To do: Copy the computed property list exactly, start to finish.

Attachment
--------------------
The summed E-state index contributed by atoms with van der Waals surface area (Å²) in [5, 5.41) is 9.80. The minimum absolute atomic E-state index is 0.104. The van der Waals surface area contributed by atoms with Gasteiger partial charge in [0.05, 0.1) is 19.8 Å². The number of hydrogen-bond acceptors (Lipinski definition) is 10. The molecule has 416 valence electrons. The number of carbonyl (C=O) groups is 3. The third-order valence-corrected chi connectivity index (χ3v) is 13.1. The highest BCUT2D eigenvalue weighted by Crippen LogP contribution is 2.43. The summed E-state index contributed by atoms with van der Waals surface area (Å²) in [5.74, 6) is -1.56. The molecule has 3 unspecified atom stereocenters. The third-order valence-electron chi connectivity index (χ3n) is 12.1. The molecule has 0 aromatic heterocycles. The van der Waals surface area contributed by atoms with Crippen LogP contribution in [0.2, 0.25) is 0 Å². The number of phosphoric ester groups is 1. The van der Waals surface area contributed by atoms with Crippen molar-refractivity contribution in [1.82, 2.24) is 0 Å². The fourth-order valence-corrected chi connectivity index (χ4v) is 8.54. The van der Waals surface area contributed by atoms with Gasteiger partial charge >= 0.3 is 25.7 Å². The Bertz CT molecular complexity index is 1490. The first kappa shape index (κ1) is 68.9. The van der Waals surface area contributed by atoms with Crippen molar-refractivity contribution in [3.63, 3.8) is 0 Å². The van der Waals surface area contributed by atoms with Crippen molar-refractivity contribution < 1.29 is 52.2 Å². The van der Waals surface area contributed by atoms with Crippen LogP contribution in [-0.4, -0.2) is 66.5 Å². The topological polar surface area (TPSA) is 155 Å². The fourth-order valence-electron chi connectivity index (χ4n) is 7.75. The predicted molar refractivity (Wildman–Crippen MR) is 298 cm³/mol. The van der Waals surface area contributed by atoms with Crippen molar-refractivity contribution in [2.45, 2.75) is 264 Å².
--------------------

The summed E-state index contributed by atoms with van der Waals surface area (Å²) in [5, 5.41) is 9.80. The minimum absolute atomic E-state index is 0.104. The van der Waals surface area contributed by atoms with Gasteiger partial charge in [0.05, 0.1) is 19.8 Å². The number of hydrogen-bond acceptors (Lipinski definition) is 10. The molecule has 416 valence electrons. The number of carbonyl (C=O) groups is 3. The third-order valence-corrected chi connectivity index (χ3v) is 13.1. The highest BCUT2D eigenvalue weighted by Crippen LogP contribution is 2.43. The summed E-state index contributed by atoms with van der Waals surface area (Å²) in [5.74, 6) is -1.56. The molecule has 3 unspecified atom stereocenters. The third-order valence-electron chi connectivity index (χ3n) is 12.1. The molecule has 0 aromatic heterocycles. The van der Waals surface area contributed by atoms with Crippen LogP contribution in [0.2, 0.25) is 0 Å². The number of phosphoric ester groups is 1. The van der Waals surface area contributed by atoms with Crippen molar-refractivity contribution in [1.82, 2.24) is 0 Å². The fourth-order valence-corrected chi connectivity index (χ4v) is 8.54. The van der Waals surface area contributed by atoms with Gasteiger partial charge >= 0.3 is 25.7 Å². The Bertz CT molecular complexity index is 1490. The first kappa shape index (κ1) is 68.9. The van der Waals surface area contributed by atoms with Crippen molar-refractivity contribution in [3.63, 3.8) is 0 Å². The van der Waals surface area contributed by atoms with Crippen molar-refractivity contribution < 1.29 is 52.2 Å². The van der Waals surface area contributed by atoms with Crippen LogP contribution in [-0.4, -0.2) is 66.5 Å². The topological polar surface area (TPSA) is 155 Å². The fourth-order valence-electron chi connectivity index (χ4n) is 7.75. The predicted molar refractivity (Wildman–Crippen MR) is 298 cm³/mol. The van der Waals surface area contributed by atoms with Crippen molar-refractivity contribution in [2.45, 2.75) is 264 Å².